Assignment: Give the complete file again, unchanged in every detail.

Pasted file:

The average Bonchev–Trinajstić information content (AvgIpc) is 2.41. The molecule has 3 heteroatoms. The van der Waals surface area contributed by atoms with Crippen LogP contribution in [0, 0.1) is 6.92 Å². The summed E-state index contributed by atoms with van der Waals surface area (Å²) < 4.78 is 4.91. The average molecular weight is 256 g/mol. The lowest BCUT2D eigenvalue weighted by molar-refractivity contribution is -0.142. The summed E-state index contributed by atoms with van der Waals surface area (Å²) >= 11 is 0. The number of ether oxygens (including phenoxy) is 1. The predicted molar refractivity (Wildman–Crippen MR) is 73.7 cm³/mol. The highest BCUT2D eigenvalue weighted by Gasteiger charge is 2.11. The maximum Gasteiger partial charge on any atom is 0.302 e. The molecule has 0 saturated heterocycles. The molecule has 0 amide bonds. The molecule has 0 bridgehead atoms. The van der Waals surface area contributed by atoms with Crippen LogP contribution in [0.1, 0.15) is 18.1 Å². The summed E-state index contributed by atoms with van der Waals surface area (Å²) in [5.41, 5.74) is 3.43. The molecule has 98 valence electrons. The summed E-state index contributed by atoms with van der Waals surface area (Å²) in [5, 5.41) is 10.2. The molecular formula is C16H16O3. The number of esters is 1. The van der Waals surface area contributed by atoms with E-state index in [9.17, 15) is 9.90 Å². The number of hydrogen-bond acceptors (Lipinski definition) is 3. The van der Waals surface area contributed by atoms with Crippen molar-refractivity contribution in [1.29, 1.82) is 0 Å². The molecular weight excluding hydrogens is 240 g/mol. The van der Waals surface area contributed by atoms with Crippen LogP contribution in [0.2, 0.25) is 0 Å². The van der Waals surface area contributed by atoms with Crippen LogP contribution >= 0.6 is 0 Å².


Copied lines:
The average Bonchev–Trinajstić information content (AvgIpc) is 2.41. The molecule has 3 heteroatoms. The van der Waals surface area contributed by atoms with Crippen LogP contribution in [0, 0.1) is 6.92 Å². The summed E-state index contributed by atoms with van der Waals surface area (Å²) < 4.78 is 4.91. The average molecular weight is 256 g/mol. The lowest BCUT2D eigenvalue weighted by molar-refractivity contribution is -0.142. The summed E-state index contributed by atoms with van der Waals surface area (Å²) >= 11 is 0. The number of ether oxygens (including phenoxy) is 1. The predicted molar refractivity (Wildman–Crippen MR) is 73.7 cm³/mol. The highest BCUT2D eigenvalue weighted by Gasteiger charge is 2.11. The maximum Gasteiger partial charge on any atom is 0.302 e. The molecule has 0 saturated heterocycles. The molecule has 0 amide bonds. The molecule has 0 bridgehead atoms. The van der Waals surface area contributed by atoms with Crippen LogP contribution in [0.1, 0.15) is 18.1 Å². The summed E-state index contributed by atoms with van der Waals surface area (Å²) in [5.41, 5.74) is 3.43. The molecule has 98 valence electrons. The summed E-state index contributed by atoms with van der Waals surface area (Å²) in [5, 5.41) is 10.2. The molecular formula is C16H16O3. The number of esters is 1. The van der Waals surface area contributed by atoms with E-state index in [9.17, 15) is 9.90 Å². The number of hydrogen-bond acceptors (Lipinski definition) is 3. The van der Waals surface area contributed by atoms with Crippen molar-refractivity contribution in [1.29, 1.82) is 0 Å². The molecular weight excluding hydrogens is 240 g/mol. The van der Waals surface area contributed by atoms with Crippen LogP contribution in [0.2, 0.25) is 0 Å². The van der Waals surface area contributed by atoms with Crippen LogP contribution >= 0.6 is 0 Å².